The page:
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    Existing Between Two Worlds: Haverford College Students and the Center for Peace and Global Citizenship Negotiate Social Justice Work
    (2023) Roy, Naren Sebastian; Sertbulut, Zeynep
    The Center for Peace and Global Citizenship supports Haverford and Bryn Mawr students in gaining work experience with non-profit/community organizations, placing them in partnership with individuals already pursing justice work or funding independent proposals with a similar purpose. Since Haverford’s CPGC began operating in 2000, the college has continued to evolve as a small liberal arts institution with Quaker roots. What is the relevance of the CPGC today, over two decades after its founding? I argue that students’ CPGC Fellowship experience allows them to navigate important issues from the ground up, while being undergraduate students because of CPGC’s unique positionality as an internal Haverford academic funding center with an infrastructure that faces outward. This emphasizes ongoing connection with professionals and community organizers outside of academia. CPGC’s unique role of mediating in between Haverford and the outside world permits students to call upon their personal, professional, and intellectual sides, often at the same time. Moreover, the entire Haverford community can critically interrogate how intellectualism can be something expansive and applicable in real world civic engagement.
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    Yesh Breira/There is an Alternative: Towards the Development of Anti-Zionist Jewish Community
    (2023) Sloan, Jared; Saleh, Zainab
    We are in the midst of a generational shift in Jewish attitudes towards Israel, with one of the largest waves of young Jews since prior to the 1967 war either distancing themselves from Israel or rejecting it entirely. Despite this shift, the overwhelming majority of American Jewish institutions are still explicitly Zionist, often in ways that are openly hostile to non-Zionist beliefs. My research enters into this generational gap, seeking to understand the ways in which Jewish non-Zionist young adults navigate their desire for Jewish community and political commitments to Palestinian liberation. As current college students and recent graduates, many of these individuals have newfound opportunities to take control over their Jewish identities and particularly the communities and modes of practice they choose to engage with. Taking inspiration from prior scholarship by anti-Zionist Jews, particularly Atalia Omer’s Days of Awe, as well as work in critical theory, I explore the delinking of Judaism and Zionism that my interlocutors embody, and the forms of Jewish practice that can emerge. Centrally, I argue that while they separate Judaism from inherent support for Zionism and the Israeli state, most of them feel called to fight for Palestinian liberation not in spite of their Judaism but because of it. Through a mixture of intentional communities, ritual practice, and political activism (while blurring the boundaries between all three) young non-Zionist Jews are powerfully articulating a different way to be Jewish that is grounded in solidarity and justice.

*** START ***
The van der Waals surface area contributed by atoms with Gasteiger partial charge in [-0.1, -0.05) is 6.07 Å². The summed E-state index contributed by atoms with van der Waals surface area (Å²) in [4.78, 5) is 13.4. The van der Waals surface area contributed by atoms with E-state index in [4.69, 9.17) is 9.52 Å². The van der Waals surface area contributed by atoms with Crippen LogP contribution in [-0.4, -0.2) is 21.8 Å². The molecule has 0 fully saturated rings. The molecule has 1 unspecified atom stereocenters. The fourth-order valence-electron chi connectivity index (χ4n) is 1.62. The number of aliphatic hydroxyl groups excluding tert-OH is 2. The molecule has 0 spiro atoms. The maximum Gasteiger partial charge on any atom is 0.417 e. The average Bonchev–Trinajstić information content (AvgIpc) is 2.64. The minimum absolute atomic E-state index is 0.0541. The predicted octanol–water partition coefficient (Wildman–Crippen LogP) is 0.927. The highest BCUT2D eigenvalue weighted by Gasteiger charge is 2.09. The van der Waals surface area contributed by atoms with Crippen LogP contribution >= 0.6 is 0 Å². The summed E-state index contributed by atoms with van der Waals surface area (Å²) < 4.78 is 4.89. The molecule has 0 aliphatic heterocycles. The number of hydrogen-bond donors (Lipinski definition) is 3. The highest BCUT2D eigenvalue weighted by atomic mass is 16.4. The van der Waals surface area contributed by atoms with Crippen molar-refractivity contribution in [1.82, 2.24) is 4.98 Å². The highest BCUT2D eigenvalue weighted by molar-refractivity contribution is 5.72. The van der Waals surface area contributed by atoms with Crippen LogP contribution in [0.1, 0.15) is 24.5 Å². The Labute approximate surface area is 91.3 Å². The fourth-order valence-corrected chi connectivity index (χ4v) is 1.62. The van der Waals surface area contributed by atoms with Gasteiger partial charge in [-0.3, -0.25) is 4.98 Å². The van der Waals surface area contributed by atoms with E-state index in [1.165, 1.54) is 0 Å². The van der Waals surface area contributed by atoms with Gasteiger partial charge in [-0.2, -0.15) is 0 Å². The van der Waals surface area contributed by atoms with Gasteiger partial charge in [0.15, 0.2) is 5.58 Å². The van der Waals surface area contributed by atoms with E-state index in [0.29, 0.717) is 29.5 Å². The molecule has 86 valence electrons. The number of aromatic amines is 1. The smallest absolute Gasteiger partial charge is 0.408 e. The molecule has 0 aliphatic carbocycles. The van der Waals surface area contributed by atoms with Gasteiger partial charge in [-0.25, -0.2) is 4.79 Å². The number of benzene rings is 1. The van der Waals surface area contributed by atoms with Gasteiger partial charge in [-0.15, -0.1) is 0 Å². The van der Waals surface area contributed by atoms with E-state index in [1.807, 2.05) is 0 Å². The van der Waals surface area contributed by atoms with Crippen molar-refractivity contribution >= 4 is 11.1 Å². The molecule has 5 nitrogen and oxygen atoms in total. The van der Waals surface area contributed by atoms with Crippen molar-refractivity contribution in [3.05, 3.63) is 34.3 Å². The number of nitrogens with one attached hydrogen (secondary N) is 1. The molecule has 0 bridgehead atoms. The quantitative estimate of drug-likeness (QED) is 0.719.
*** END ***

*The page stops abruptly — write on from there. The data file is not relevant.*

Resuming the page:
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    Alongside Other Harmonies: Art as a Means of Growth, Advocacy, and Justice for Philadelphia Youth
    (2023) Muno, Carolena; D'arcy, Michael
    Violence has a profound but generally well-understood impact on bodies and communities. Less understood, however, are ways in which these lasting impacts and their systemic roots can be addressed. This thesis attends to this discrepancy through an examination of the role that collaborative community arts programs play in disrupting cycles of interpersonal and structural violence. This examination is performed through an analysis of ethnographic research which includes both participant-observation within and interviews with students, staff, and community partners of a Philadelphia musical arts program. This arts program, which I call Ridge Avenue Music Project, serves incarcerated and otherwise system-entrenched youth. This analysis reveals that entrainment (modulation to external circumstances) to program values of trust, openness, safety, and student autonomy can disrupt the restricted habitus of these youth on an individual and community level. I characterize this habitus as “Jupiter habitus”, which describes the lived embodiment of violence endured by youth held within modern day systems that emphasize policing and surveillance whilst enacting community disinvestment. The disruption of Jupiter habitus and the facilitation of social justice advocacy within musical training allowed youth to create affective and systemic alterations oriented towards the building of a more just collective reality.